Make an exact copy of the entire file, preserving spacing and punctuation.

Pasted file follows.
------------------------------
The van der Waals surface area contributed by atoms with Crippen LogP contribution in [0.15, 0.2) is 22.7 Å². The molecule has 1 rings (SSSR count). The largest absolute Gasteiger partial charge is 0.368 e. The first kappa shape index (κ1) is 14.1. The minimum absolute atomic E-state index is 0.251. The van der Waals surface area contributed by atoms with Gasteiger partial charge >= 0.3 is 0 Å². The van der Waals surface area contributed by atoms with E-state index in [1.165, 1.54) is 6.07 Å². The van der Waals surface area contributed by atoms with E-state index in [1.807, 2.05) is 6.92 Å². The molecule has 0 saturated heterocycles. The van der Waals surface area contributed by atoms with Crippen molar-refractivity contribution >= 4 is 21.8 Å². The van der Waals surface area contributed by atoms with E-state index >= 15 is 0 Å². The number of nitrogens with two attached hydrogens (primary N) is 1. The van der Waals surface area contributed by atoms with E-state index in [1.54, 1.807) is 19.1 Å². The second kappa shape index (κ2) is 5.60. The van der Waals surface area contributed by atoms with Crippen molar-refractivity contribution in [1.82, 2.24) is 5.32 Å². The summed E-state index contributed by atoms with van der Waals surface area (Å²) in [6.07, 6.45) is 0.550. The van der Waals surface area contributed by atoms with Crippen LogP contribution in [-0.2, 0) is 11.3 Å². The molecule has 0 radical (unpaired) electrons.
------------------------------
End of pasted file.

The van der Waals surface area contributed by atoms with Crippen LogP contribution in [0.15, 0.2) is 22.7 Å². The molecule has 1 rings (SSSR count). The largest absolute Gasteiger partial charge is 0.368 e. The first kappa shape index (κ1) is 14.1. The minimum absolute atomic E-state index is 0.251. The van der Waals surface area contributed by atoms with Gasteiger partial charge >= 0.3 is 0 Å². The van der Waals surface area contributed by atoms with E-state index in [1.165, 1.54) is 6.07 Å². The van der Waals surface area contributed by atoms with E-state index in [1.807, 2.05) is 6.92 Å². The molecule has 0 saturated heterocycles. The van der Waals surface area contributed by atoms with Crippen molar-refractivity contribution >= 4 is 21.8 Å². The van der Waals surface area contributed by atoms with E-state index >= 15 is 0 Å². The number of nitrogens with two attached hydrogens (primary N) is 1. The van der Waals surface area contributed by atoms with E-state index in [1.54, 1.807) is 19.1 Å². The second kappa shape index (κ2) is 5.60. The van der Waals surface area contributed by atoms with Crippen molar-refractivity contribution in [1.82, 2.24) is 5.32 Å². The summed E-state index contributed by atoms with van der Waals surface area (Å²) in [6.07, 6.45) is 0.550. The van der Waals surface area contributed by atoms with Crippen LogP contribution in [-0.2, 0) is 11.3 Å². The molecule has 0 radical (unpaired) electrons.